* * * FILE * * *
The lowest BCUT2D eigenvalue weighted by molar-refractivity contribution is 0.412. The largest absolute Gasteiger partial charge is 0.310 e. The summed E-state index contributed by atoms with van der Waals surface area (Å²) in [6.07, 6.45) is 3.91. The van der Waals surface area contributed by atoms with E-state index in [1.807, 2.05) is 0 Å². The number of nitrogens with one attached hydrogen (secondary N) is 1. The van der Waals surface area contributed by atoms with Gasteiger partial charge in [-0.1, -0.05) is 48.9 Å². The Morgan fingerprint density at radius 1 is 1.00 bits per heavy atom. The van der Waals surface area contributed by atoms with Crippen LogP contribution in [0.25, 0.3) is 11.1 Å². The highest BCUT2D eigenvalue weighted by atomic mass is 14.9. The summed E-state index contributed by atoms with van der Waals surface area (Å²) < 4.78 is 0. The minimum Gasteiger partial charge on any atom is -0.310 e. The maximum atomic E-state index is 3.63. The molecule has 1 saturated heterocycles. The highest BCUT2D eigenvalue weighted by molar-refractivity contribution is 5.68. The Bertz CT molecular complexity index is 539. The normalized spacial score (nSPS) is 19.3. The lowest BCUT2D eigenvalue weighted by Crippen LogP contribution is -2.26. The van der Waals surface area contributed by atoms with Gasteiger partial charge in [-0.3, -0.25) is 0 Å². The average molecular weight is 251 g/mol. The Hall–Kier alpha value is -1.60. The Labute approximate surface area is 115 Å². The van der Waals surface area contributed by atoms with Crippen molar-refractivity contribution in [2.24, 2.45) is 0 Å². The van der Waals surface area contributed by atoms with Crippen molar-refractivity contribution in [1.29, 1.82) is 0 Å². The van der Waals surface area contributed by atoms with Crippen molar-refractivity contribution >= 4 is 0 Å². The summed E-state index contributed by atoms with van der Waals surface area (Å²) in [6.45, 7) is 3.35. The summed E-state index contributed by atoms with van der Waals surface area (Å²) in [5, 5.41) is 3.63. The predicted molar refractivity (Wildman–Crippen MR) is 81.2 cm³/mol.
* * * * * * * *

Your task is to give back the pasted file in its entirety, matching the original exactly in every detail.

The lowest BCUT2D eigenvalue weighted by molar-refractivity contribution is 0.412. The largest absolute Gasteiger partial charge is 0.310 e. The summed E-state index contributed by atoms with van der Waals surface area (Å²) in [6.07, 6.45) is 3.91. The van der Waals surface area contributed by atoms with E-state index in [1.807, 2.05) is 0 Å². The number of nitrogens with one attached hydrogen (secondary N) is 1. The van der Waals surface area contributed by atoms with Gasteiger partial charge in [-0.1, -0.05) is 48.9 Å². The Morgan fingerprint density at radius 1 is 1.00 bits per heavy atom. The van der Waals surface area contributed by atoms with Crippen LogP contribution in [0.25, 0.3) is 11.1 Å². The highest BCUT2D eigenvalue weighted by atomic mass is 14.9. The summed E-state index contributed by atoms with van der Waals surface area (Å²) < 4.78 is 0. The minimum Gasteiger partial charge on any atom is -0.310 e. The maximum atomic E-state index is 3.63. The molecule has 1 saturated heterocycles. The highest BCUT2D eigenvalue weighted by molar-refractivity contribution is 5.68. The Bertz CT molecular complexity index is 539. The normalized spacial score (nSPS) is 19.3. The lowest BCUT2D eigenvalue weighted by Crippen LogP contribution is -2.26. The van der Waals surface area contributed by atoms with Gasteiger partial charge in [-0.3, -0.25) is 0 Å². The average molecular weight is 251 g/mol. The Hall–Kier alpha value is -1.60. The Labute approximate surface area is 115 Å². The van der Waals surface area contributed by atoms with Crippen molar-refractivity contribution in [2.24, 2.45) is 0 Å². The van der Waals surface area contributed by atoms with Crippen molar-refractivity contribution in [1.29, 1.82) is 0 Å². The van der Waals surface area contributed by atoms with Crippen molar-refractivity contribution >= 4 is 0 Å². The summed E-state index contributed by atoms with van der Waals surface area (Å²) in [6.45, 7) is 3.35. The summed E-state index contributed by atoms with van der Waals surface area (Å²) in [5, 5.41) is 3.63. The predicted molar refractivity (Wildman–Crippen MR) is 81.2 cm³/mol.